Terriers are a feisty lot and can be a handful for the owner. The group includes breeds such as the Bull Terrier, Miniature Schnauzer, Scottish Terrier, Airedale Terrier and West Highland White Terrier.

Miniature Schnauzer

Another group of dogs that were bred to hunt and kill small animals, these small to medium-sized dogs are known to be lively, and have a bit of an attitude. High-energy and very spirited, they need owners with equal energy and attitude.

Again, smaller companion pets like cats might not be the best match for these hunting dogs.

Herding

Herding dogs include the Cardigan Welsh Corgi, Collie, Border Collie, Shetland Sheepdog, German Shepherd, Old English Sheepdog, Australian Shepherd and Belgian Malinois.

German Shepherd Dog

These dogs can range in size from small to large. Formerly classified as part of the Working group, these dogs are excellent at herding large groups of livestock, such as cattle and sheep.

These intelligent dogs make great companions. Many times, their natural instincts will have them “herding” their human companions.

A friend of mine has a shepherd/lab mix. When she’s allowed off-leash on a walk, she inevitably begins to “herd” anyone she’s with, moving back and forth behind her human companions to make sure they stay on track.

Non-Sporting

This group includes a large variety of breeds, including the Chow Chow, Poodle, Dalmatian, French Bulldog, Keeshond, Boston Terrier, Bichon Frise, Shiba Inu and Lahsa Apso.

Because this group encompasses so many different breeds, it can’t really be generalized. This group has dogs with many different physical traits, personalities and temperaments.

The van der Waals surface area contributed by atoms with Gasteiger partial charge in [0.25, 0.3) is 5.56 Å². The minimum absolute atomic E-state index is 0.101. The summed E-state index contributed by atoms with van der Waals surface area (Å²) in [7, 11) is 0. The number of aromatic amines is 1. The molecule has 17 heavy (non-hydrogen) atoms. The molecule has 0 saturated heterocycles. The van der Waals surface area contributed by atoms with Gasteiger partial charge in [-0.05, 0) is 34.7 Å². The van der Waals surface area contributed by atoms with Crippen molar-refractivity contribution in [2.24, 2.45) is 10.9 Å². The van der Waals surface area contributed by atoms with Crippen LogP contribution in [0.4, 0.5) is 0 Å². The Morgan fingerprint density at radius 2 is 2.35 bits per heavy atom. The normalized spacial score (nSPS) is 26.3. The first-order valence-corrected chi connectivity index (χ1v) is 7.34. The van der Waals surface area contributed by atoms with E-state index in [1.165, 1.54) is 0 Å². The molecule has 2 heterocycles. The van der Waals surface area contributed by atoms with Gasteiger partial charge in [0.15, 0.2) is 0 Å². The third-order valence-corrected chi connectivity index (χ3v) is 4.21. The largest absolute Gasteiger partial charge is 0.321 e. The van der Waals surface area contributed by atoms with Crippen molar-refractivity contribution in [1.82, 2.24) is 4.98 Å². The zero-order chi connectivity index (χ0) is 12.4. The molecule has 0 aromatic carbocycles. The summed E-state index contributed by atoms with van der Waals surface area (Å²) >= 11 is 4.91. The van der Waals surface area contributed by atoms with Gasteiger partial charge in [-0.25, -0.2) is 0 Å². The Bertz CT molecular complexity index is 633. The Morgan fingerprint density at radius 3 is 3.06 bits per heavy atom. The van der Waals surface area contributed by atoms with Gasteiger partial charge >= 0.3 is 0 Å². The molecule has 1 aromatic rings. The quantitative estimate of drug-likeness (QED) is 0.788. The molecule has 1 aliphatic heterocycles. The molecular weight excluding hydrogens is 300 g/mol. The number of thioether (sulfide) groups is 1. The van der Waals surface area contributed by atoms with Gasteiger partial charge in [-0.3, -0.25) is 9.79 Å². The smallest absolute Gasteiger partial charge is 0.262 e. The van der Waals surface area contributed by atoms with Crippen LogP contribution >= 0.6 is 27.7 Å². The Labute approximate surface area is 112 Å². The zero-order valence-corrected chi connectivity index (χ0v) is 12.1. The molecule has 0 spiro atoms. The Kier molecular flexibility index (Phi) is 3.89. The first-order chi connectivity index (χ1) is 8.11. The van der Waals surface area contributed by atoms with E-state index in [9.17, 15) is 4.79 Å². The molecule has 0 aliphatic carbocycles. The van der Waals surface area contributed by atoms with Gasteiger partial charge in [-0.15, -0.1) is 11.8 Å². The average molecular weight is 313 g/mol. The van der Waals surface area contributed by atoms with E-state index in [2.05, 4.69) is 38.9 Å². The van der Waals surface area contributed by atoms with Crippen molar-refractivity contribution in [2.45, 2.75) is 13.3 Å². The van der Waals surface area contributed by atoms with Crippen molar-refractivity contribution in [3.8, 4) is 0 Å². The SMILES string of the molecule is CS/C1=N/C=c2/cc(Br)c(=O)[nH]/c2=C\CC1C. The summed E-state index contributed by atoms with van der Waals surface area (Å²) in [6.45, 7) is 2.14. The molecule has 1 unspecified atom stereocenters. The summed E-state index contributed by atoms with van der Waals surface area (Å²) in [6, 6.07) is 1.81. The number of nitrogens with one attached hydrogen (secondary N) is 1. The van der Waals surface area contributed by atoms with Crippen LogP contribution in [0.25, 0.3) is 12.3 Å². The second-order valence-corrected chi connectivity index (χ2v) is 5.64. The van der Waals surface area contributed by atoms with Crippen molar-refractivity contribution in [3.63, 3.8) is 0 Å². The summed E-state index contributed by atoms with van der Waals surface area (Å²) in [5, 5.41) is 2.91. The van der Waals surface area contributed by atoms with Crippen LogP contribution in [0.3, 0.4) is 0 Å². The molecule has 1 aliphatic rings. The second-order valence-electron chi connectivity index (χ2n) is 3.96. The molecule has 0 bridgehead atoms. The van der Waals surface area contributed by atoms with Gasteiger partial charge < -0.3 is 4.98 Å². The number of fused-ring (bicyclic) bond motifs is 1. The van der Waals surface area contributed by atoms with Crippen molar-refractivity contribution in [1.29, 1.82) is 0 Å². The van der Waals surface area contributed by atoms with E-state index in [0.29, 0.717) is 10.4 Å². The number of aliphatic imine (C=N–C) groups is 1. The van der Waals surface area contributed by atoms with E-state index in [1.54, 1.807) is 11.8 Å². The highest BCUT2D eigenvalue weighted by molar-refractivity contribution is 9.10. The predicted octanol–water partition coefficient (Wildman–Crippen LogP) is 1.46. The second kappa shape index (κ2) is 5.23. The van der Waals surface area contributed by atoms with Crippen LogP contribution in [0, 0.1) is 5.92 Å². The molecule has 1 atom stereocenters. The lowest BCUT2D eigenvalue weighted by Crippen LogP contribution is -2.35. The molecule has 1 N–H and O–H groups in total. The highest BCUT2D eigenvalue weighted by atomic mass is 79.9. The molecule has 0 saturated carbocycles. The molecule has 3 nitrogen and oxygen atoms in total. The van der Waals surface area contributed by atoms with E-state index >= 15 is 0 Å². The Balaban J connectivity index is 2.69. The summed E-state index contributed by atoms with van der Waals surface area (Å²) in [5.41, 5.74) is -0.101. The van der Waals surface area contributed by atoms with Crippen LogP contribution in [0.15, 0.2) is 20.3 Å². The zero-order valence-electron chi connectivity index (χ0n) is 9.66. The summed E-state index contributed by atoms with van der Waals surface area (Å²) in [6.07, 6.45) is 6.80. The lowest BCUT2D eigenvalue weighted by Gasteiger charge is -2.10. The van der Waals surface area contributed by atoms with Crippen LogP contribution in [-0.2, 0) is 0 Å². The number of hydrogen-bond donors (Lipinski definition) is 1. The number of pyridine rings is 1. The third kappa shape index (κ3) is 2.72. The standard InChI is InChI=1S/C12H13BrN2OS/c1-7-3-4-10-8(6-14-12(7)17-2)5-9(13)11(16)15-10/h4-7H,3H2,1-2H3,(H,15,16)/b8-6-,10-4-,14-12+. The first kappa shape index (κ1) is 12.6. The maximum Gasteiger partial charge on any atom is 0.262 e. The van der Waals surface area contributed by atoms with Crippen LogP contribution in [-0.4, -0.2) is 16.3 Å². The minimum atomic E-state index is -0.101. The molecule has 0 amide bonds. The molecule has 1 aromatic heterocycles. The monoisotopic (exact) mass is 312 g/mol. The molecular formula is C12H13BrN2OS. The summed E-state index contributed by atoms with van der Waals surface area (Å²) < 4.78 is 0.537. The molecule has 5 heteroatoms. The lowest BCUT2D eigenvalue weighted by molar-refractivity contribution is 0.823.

For example, the Chow Chow, originally bred in China as a working dog, is known to be more independent and aloof than other breeds.

In contrast, the Bichon Frise usually has a gentle temperament. It is an affectionate, playful and cheerful breed of dog.

Toy Breeds

The breeds within the Toy group are what you would expect from the name – small and cute! This group includes the Papillon, Chihuahua, Maltese, Chinese Crested, Yorkshire Terrier, Miniature Pinscher, Pug, Shih Tzu and Pomeranian.

These little dogs are a great choice for people whose homes or apartments are smaller. But these small dogs tend to have big personalities and a lot of courage, so they can become a handful if not trained to behave properly.

I have taken care of  little Pomeranians and I would swear that they believe they are a fierce, large dog like a German Shepherd or Rottweiler!

Although there are many differences in the various groups and breeds of dogs, all dogs need plenty of exercise, physical and mental stimulation and plenty of love.

Dogs are social animals and you become part of their “pack” when you bring them into your home. They depend on you not just for food, water, and shelter, but social interaction and leadership every day.

Keep in mind the general traits of dog groups and how well you can adjust to their needs when choosing your pet. And even mixed breeds (mutts), can exhibit specific dog breed or group traits.

 

Photos:
Courtesy of flickr.com. Creative Commons License
Siberian Husky: Tomi Tapio
Golden Retriver: digital_image_fan
Miniature Schnauzer: KaCey97007
German Shepherd: Euro magic